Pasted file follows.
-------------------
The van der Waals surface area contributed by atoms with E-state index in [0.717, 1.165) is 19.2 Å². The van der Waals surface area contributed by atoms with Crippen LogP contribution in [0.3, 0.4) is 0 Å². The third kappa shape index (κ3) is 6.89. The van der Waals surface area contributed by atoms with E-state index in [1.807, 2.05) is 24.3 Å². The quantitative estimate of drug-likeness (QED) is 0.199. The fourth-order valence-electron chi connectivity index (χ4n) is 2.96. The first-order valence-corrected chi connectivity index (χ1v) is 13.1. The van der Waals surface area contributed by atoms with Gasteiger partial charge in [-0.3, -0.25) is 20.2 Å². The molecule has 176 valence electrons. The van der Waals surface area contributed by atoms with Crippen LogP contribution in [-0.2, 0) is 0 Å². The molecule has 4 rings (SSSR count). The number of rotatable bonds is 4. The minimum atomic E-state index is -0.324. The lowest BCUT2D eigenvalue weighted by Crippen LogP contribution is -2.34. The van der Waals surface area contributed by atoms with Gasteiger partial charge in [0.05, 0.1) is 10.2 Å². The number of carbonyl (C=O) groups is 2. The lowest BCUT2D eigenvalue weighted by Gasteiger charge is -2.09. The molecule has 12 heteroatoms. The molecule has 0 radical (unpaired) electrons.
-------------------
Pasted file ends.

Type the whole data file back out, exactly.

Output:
The van der Waals surface area contributed by atoms with E-state index in [0.717, 1.165) is 19.2 Å². The van der Waals surface area contributed by atoms with Crippen LogP contribution in [0.3, 0.4) is 0 Å². The third kappa shape index (κ3) is 6.89. The van der Waals surface area contributed by atoms with E-state index in [1.807, 2.05) is 24.3 Å². The quantitative estimate of drug-likeness (QED) is 0.199. The fourth-order valence-electron chi connectivity index (χ4n) is 2.96. The first-order valence-corrected chi connectivity index (χ1v) is 13.1. The van der Waals surface area contributed by atoms with Gasteiger partial charge in [-0.3, -0.25) is 20.2 Å². The molecule has 176 valence electrons. The van der Waals surface area contributed by atoms with Crippen LogP contribution in [-0.2, 0) is 0 Å². The molecule has 4 rings (SSSR count). The number of rotatable bonds is 4. The minimum atomic E-state index is -0.324. The lowest BCUT2D eigenvalue weighted by Crippen LogP contribution is -2.34. The van der Waals surface area contributed by atoms with Gasteiger partial charge in [0.05, 0.1) is 10.2 Å². The number of carbonyl (C=O) groups is 2. The lowest BCUT2D eigenvalue weighted by Gasteiger charge is -2.09. The molecule has 12 heteroatoms. The molecule has 0 radical (unpaired) electrons.